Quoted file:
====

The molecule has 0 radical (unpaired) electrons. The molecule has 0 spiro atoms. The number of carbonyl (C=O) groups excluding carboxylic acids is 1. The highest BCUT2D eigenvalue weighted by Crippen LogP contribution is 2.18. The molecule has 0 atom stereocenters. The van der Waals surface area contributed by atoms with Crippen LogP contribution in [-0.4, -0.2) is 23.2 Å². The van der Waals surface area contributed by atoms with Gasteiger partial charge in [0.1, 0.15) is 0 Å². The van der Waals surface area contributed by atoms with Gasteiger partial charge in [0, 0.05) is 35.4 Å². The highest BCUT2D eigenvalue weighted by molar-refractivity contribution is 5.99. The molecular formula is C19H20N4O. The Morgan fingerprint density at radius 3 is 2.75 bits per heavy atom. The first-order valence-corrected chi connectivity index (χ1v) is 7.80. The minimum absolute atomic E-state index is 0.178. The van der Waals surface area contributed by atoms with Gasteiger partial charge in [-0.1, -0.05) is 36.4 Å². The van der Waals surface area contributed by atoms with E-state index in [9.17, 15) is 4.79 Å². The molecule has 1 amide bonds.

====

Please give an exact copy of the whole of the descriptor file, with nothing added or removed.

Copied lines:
The molecule has 0 radical (unpaired) electrons. The molecule has 0 spiro atoms. The number of carbonyl (C=O) groups excluding carboxylic acids is 1. The highest BCUT2D eigenvalue weighted by Crippen LogP contribution is 2.18. The molecule has 0 atom stereocenters. The van der Waals surface area contributed by atoms with Crippen LogP contribution in [-0.4, -0.2) is 23.2 Å². The van der Waals surface area contributed by atoms with Gasteiger partial charge in [0.1, 0.15) is 0 Å². The van der Waals surface area contributed by atoms with Gasteiger partial charge in [0, 0.05) is 35.4 Å². The highest BCUT2D eigenvalue weighted by molar-refractivity contribution is 5.99. The molecular formula is C19H20N4O. The Morgan fingerprint density at radius 3 is 2.75 bits per heavy atom. The first-order valence-corrected chi connectivity index (χ1v) is 7.80. The minimum absolute atomic E-state index is 0.178. The van der Waals surface area contributed by atoms with Gasteiger partial charge in [-0.1, -0.05) is 36.4 Å². The van der Waals surface area contributed by atoms with E-state index in [9.17, 15) is 4.79 Å². The molecule has 1 amide bonds.